This is hard to admit, a hard tale the tell and the decision was hard to make. However, once that decision was made, I knew it was the right one. Relief flooded my mind and lifted a weight from my shoulders. Denial was strong and went on far too long, but after trying and trying and trying, it's best to admit when something isn't right.
Instead of looking at this experience as a failure I've not only decided to move on (quickly), I've decided to look at what can be learned. The first thing to take into consideration when starting a sweater is to make sure the yarn and pattern know how to play well together. AND, if after 9", it becomes apparent they really aren't suitable, don't push it. A happy marriage is not made from "making do".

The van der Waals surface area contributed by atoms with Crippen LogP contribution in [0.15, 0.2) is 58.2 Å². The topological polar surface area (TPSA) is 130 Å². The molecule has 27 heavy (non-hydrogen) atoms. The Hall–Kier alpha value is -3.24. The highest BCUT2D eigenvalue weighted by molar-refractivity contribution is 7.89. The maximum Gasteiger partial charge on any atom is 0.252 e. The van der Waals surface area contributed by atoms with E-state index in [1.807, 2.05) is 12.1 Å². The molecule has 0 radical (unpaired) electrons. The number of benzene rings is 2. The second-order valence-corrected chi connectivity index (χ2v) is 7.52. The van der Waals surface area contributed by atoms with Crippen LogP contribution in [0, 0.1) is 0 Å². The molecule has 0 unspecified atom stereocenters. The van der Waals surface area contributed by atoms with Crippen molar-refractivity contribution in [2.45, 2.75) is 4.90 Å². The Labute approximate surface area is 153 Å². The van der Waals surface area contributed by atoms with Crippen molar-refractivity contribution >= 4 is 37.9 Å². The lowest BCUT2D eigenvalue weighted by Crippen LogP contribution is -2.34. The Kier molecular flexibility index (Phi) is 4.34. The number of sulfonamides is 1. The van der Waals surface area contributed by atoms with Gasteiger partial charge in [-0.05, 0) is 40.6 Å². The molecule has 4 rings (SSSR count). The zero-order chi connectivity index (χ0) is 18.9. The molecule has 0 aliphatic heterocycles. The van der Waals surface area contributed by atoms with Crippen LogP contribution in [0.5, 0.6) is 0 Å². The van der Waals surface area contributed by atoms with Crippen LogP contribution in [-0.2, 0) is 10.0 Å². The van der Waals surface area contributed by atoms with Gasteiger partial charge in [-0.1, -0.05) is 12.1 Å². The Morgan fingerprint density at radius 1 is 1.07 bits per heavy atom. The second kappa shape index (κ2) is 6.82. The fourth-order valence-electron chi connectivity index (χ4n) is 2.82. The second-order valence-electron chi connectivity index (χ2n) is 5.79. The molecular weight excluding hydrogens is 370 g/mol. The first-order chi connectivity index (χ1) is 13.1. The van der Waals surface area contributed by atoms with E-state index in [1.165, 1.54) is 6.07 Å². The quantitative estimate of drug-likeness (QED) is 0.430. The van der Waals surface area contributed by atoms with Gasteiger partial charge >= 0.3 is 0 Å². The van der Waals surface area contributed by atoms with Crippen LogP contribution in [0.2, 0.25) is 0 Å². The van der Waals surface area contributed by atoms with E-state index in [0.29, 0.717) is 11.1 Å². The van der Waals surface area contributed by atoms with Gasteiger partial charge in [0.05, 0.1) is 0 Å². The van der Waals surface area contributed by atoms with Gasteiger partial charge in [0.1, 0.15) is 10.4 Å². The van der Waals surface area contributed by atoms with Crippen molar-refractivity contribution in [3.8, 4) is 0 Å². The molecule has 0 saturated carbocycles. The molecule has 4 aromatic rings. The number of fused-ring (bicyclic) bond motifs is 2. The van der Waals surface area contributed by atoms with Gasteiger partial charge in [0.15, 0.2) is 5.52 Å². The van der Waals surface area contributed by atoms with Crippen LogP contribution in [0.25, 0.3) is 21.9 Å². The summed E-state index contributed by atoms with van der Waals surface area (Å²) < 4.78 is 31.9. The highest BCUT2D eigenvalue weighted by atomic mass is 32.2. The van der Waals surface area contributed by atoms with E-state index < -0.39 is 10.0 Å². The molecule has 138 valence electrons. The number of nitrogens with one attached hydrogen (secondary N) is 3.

Another point is not to tackle a complicated pattern right after a major life event. Concepts are hard to understand and visualize. The will to succeed, ignoring the truth, can take over the ability to see errors and keep the mind in denial far too long.
To make matters worse, the beauty of a yarn, and the fabric it creates, can camouflage many problems. This yarn is so luxurious and the thought of it caressing my body kept denial at bay. Even when it's obvious the yarn was soft enough to leave gaping holes during the transition between stitches, I did not take heed. So dear knitters, please pay attention when the yarn tells you it would be better suited to another project.New Years Day (or before) the plan is to start a beautiful shawl to wrap around my neck and enhance the yarn. It will be a lasting, warm hug from Kim. This yarn is too exquisite to be part of a "failed knit".